Absolute zero: the history of discovery and the main application

The physical concept of "absolute zero temperature"for modern science is very important: it is closely connected with such a concept as superconductivity, the discovery of which made a real furor in the second half of the twentieth century.

To understand what is absolute zero,should refer to the works of such famous physicists as G. Fahrenheit, A. Celsius, J. Gay-Lussac and W. Thomson. They played a key role in creating the main temperature scales that have been used so far.

He proposed his first temperature scale in 1714the German physicist G. Fahrenheit. At the same time, for absolute zero, that is, for the lowest point of this scale, the temperature of the mixture was taken, which included snow and ammonia. The next important indicator was the normal human body temperature, which became equal to 1000. Accordingly, each division of this scale was called "Fahrenheit", and the scale itself - "Fahrenheit scales".

After 30 years the Swedish astronomer A. Celsius proposed his temperature scale, where the main points were the temperature of melting ice and the boiling point of water. This scale is called the "Celsius scale", it is still popular in most countries of the world, including in Russia.

In 1802, conducting his famous experiments,the French scientist J. Gay-Lussac discovered that the volume of the gas mass at constant pressure is directly proportional to temperature. But the most interesting thing was that when the temperature was changed by 10 degrees Celsius, the volume of gas increased or decreased by the same amount. After making the necessary calculations, Gay-Lussac established that this value was 1/273 of the gas volume at a temperature equal to 0С.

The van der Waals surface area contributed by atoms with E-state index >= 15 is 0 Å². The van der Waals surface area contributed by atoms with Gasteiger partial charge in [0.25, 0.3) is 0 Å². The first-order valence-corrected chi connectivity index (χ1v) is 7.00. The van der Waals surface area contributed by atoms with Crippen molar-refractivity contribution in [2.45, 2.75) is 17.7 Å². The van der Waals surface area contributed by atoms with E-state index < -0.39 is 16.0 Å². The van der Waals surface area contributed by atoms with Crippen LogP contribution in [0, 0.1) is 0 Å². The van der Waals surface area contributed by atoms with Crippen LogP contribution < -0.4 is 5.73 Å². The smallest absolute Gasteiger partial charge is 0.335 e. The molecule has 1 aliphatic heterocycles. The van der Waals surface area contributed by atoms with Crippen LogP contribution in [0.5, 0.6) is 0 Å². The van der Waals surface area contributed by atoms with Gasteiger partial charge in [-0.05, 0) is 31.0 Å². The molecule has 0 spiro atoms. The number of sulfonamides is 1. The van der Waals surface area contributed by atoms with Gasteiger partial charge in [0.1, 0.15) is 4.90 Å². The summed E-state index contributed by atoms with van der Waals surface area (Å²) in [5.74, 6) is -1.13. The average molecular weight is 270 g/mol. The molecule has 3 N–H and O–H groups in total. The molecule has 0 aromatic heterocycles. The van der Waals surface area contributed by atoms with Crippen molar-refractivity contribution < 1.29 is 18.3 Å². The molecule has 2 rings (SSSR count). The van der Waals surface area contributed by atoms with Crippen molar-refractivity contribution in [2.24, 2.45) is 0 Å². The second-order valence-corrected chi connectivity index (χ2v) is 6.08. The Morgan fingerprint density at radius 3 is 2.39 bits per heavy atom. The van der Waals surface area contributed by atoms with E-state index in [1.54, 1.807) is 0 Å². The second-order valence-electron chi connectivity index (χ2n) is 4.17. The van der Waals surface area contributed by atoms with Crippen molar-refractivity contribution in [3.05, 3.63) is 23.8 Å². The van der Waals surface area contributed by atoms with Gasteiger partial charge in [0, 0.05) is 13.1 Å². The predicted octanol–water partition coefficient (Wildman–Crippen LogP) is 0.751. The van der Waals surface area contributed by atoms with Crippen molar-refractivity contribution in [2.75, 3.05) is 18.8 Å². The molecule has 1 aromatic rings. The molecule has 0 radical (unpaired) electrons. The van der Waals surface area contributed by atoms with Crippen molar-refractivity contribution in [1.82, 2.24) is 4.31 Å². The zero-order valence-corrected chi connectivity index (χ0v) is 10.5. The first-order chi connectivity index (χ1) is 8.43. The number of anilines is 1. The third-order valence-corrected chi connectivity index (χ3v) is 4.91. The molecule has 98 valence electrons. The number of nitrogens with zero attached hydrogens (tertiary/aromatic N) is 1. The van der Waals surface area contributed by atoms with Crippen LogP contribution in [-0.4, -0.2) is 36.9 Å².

From this law followed the pending conclusion: the temperature equal to -2730С, is the lowest temperature, even coming close to it, it is impossible to reach it. It is this temperature that has been called the "absolute zero temperature".

Moreover, absolute zero was the starting point for creating a scale of absolute temperature, the active participation in which took the English physicist W. Thomson, also known as Lord Kelvin.

His main research concerned proofThe fact that no body in nature can not be cooled lower than absolute zero. Moreover, he actively used the second law of thermodynamics, therefore, the absolute temperature scale introduced by him in 1848 became known as the thermodynamic or "Kelvin scale".

In subsequent years and decades, there was only a numerical refinement of the concept of "absolute zero", which after numerous approvals began to be considered equal to -273.150.

It is also worth noting that the absolutezero plays a very important role in the SI system. The thing is that in 1960 at the regular General Conference on Weights and Measures the unit of thermodynamic temperature - kelvin - became one of the six basic units of measurement. It was specially stipulated that one degree of Kelvin is numerically equal to one degree of Celsius, only here the reference point "according to Kelvin" is considered absolute zero, that is -273,150С.

The basic physical meaning of absolute zeroconsists in the fact that, according to the basic physical laws, at such a temperature the energy of the motion of elementary particles, such as atoms and molecules, is zero, and in this case any chaotic motion of these same particles must cease. At a temperature equal to absolute zero, the atoms and molecules must occupy a clear position in the main points of the crystal lattice, forming an ordered system.

At the present time, using a specialequipment, scientists were able to obtain a temperature of only a few millionths of a fraction greater than absolute zero. It is physically impossible to reach the same value because of the second law of thermodynamics described above.